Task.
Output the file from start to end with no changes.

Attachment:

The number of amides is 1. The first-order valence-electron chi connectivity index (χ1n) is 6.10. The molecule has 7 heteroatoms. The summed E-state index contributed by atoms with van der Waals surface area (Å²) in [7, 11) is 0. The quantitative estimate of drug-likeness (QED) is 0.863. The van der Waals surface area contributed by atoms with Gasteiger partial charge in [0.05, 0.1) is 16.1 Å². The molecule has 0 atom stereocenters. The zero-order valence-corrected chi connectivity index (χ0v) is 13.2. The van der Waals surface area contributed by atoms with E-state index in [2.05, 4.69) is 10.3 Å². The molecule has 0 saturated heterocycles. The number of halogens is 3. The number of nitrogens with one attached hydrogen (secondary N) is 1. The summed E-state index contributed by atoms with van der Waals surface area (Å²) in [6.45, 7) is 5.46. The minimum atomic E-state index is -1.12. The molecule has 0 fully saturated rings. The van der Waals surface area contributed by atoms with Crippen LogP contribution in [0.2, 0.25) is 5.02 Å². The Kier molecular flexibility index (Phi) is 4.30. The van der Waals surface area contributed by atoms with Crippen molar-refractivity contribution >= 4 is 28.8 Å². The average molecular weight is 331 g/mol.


The number of amides is 1. The first-order valence-electron chi connectivity index (χ1n) is 6.10. The molecule has 7 heteroatoms. The summed E-state index contributed by atoms with van der Waals surface area (Å²) in [7, 11) is 0. The quantitative estimate of drug-likeness (QED) is 0.863. The van der Waals surface area contributed by atoms with Gasteiger partial charge in [0.05, 0.1) is 16.1 Å². The molecule has 0 atom stereocenters. The zero-order valence-corrected chi connectivity index (χ0v) is 13.2. The van der Waals surface area contributed by atoms with E-state index in [2.05, 4.69) is 10.3 Å². The molecule has 0 saturated heterocycles. The number of halogens is 3. The number of nitrogens with one attached hydrogen (secondary N) is 1. The summed E-state index contributed by atoms with van der Waals surface area (Å²) in [6.45, 7) is 5.46. The minimum atomic E-state index is -1.12. The molecule has 0 fully saturated rings. The van der Waals surface area contributed by atoms with Crippen LogP contribution in [0.2, 0.25) is 5.02 Å². The Kier molecular flexibility index (Phi) is 4.30. The van der Waals surface area contributed by atoms with Crippen molar-refractivity contribution >= 4 is 28.8 Å². The average molecular weight is 331 g/mol.